That was the sobering forecast released Tuesday by the Paris-based Organization for Economic Co-operation and Development. In the from the OECD The global economy is estimated to grow just 3.1% this year, down sharply from the solid 5.9% recorded in 2021.
Next year, according to the OECD, it will be even worse: the international economy will grow by only 2.2%.
“It is true that we do not foresee a global recession,” OECD Secretary-General Mathias Cormann told a news conference. “But it’s a very, very difficult prospect, and I don’t think anyone will take much comfort from the 2.2% global growth projection.”
The OECD, made up of 38 member countries, works to promote international trade and prosperity and publishes periodic reports and analyses. Figures from the organization show that 18% of member countries’ economic output is spent on energy after Russia’s invasion of Ukraine helped drive up oil and natural gas prices. This has confronted the world with an energy crisis on the scale of the two historic energy price spikes of the 1970s, which also slowed growth and stoked inflation.
A look at how Canada compares to other countries in a high inflation environment
Inflation – largely fueled by high energy prices – “has become widespread and persistent”, Cormann said, while “real household incomes in many countries have weakened despite the support measures that many governments have deployed”.
In its latest forecast, the OECD predicts that the US Federal Reserve’s aggressive drive to control inflation with higher interest rates – it has raised its benchmark rate six times this year, in substantial increases – will tie up the American economy. He expects the United States, the world’s largest economy, to grow just 1.8% this year (down drastically from 5.9% in 2021), 0.5% in 2023 and 1% in 2024.
This grim perspective is widely shared. Most economists expect the United States to enter at least a mild recession next year, although the OECD has not specifically forecast one.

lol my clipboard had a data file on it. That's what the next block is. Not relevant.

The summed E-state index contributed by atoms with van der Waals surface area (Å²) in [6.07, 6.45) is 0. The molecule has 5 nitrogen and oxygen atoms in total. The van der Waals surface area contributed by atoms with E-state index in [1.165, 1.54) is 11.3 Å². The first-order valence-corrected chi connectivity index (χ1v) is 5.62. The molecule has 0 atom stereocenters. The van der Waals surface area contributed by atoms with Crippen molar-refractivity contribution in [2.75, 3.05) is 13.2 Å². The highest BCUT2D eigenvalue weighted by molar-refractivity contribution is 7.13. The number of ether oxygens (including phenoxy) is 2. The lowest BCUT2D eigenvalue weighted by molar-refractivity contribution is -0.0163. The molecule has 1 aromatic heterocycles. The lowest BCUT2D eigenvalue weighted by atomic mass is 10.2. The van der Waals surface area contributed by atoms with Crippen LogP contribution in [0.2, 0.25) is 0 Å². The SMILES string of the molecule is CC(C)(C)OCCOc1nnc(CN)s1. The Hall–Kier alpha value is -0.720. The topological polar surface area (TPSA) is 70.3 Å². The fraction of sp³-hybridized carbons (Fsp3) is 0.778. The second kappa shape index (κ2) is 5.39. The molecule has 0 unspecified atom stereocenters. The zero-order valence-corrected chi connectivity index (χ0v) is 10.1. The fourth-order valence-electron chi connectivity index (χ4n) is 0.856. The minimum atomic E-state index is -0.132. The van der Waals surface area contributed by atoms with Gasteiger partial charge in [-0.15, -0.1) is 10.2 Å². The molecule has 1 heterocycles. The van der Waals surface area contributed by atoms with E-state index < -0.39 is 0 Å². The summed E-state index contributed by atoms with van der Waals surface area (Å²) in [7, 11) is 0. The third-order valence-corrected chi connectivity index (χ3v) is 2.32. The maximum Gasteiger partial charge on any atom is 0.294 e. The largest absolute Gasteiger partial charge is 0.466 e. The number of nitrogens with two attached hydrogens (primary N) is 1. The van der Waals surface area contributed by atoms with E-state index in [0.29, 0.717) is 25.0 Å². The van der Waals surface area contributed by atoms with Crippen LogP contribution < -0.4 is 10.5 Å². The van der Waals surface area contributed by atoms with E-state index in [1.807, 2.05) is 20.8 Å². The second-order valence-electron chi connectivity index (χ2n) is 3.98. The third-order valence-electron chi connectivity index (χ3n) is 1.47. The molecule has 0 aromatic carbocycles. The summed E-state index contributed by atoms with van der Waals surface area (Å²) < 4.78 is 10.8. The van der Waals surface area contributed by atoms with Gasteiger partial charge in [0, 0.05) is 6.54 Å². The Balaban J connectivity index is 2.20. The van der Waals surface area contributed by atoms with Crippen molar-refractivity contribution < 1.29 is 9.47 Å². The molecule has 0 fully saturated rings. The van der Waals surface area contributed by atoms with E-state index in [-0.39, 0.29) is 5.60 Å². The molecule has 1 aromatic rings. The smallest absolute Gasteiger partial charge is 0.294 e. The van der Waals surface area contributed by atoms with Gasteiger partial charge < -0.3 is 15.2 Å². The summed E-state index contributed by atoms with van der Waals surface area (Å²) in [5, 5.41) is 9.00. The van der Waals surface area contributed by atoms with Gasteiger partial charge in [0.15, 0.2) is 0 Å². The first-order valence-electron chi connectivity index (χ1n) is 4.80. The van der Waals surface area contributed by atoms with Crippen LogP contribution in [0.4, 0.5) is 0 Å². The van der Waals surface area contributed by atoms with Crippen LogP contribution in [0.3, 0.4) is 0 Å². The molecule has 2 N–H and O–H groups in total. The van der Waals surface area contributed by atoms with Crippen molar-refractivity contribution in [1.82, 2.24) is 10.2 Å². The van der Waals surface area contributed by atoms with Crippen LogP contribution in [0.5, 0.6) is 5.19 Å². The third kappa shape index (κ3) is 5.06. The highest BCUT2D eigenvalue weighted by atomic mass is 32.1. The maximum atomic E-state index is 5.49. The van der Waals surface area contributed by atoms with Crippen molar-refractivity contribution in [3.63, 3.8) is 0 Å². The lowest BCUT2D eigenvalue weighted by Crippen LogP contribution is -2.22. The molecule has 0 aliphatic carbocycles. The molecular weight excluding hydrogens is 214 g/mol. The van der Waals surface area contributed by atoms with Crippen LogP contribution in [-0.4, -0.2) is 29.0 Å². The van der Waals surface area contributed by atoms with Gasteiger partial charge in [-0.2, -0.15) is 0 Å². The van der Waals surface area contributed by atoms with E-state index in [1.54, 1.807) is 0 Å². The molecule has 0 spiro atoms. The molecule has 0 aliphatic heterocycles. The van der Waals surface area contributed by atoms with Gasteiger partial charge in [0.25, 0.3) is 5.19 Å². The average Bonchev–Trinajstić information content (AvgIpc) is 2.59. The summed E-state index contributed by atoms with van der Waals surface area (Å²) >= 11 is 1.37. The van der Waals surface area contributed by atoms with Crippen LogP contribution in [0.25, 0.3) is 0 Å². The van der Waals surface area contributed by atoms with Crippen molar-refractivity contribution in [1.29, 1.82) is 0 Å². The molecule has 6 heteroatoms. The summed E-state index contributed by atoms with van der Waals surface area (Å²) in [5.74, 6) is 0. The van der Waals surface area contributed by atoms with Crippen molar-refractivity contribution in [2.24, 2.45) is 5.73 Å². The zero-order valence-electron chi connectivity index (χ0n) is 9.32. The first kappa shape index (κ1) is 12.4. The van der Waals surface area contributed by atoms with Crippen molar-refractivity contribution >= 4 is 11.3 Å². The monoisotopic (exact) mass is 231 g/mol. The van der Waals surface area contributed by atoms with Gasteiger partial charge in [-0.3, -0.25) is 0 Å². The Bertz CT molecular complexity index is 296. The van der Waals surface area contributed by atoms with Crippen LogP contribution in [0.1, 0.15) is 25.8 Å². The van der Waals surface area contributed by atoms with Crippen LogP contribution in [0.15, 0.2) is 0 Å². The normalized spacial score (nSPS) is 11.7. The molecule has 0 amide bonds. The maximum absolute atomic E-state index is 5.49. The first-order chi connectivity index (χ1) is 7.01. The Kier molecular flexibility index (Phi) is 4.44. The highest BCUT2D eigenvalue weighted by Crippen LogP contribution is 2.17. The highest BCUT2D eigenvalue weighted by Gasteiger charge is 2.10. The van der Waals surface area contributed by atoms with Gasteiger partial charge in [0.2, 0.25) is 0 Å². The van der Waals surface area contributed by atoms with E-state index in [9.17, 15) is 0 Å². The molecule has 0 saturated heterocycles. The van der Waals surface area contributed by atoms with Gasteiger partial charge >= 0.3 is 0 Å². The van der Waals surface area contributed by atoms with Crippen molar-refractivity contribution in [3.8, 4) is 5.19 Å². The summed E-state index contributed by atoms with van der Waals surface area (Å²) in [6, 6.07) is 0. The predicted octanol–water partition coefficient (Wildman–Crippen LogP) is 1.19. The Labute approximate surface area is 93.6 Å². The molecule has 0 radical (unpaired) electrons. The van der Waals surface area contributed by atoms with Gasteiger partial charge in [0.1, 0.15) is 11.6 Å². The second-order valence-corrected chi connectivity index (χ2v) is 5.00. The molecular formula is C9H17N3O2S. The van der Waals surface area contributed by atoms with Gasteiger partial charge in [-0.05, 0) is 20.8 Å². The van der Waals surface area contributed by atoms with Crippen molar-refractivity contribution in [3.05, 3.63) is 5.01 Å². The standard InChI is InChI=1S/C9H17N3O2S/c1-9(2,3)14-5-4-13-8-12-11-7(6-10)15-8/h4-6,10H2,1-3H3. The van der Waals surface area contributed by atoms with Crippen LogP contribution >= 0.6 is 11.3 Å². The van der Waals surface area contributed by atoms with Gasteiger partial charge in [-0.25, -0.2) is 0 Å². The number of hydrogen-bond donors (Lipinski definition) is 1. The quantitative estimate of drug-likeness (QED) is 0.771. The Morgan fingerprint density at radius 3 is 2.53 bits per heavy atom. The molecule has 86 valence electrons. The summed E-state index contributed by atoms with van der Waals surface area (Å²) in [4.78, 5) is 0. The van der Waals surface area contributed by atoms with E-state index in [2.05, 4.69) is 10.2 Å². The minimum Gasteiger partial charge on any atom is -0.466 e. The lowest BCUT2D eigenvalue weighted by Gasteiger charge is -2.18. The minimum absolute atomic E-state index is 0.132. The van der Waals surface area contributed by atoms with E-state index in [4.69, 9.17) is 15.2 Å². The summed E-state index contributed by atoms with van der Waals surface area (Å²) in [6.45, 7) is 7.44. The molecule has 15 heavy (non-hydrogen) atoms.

The report projects that US inflation, although decelerating, will remain well above the Fed’s 2% annual target next year and into 2024.
The OECD forecasts for the 19 European countries sharing the euro, which are suffering an energy crisis due to the war in Russia, are hardly more optimistic. The organization expects the eurozone to collectively manage just 0.5% growth next year before accelerating slightly to 1.4% in 2024.
And he expects inflation to continue to grip the continent: the OECD predicts that consumer prices, which rose just 2.6% in 2021, will jump 8.3% for the 2022 as a whole and 6.8% in 2023.
Advice for Canadians struggling with debt
Whatever growth the international economy produces next year, according to the OECD, will largely come from emerging Asia:
Together, he estimates, they will account for three-quarters of global growth next year as the US and European economies falter. The Indian economy, for example, is expected to grow 6.6% this year and 5.7% next year.
China’s economy, which not long ago was posting double-digit annual growth, will grow only 3.3% this year and 4.6% in 2023. The world’s second-largest economy has been hampered by the weakness in its property markets, high debts and draconian zero-COVID policy measures that have disrupted trade.
Fueled by huge government spending and record borrowing rates, the global economy has emerged from the pandemic recession of early 2020. The recovery has been so strong that it has overwhelmed factories, ports and train stations in goods, causing shortages and rising prices. Moscow’s invasion of Ukraine in February disrupted energy and food trade and further accelerated prices.
After decades of low prices and extremely low interest rates, the consequences of chronically high inflation and interest rates are unpredictable.
“Financial strategies put in place during the long period of hyper-low interest rates may be exposed to rapidly rising rates and exert stress in unexpected ways,” the OECD said in its Tuesday report.
Higher interest rates put in place by the Fed and other central banks will make it difficult for heavily indebted governments, businesses and consumers to pay their bills. In particular, a stronger US dollar, resulting in part from rising US rates, will jeopardize foreign companies that have borrowed in US currency and may not be able to afford to repay their now more expensive debt.
© 2022 The Canadian Press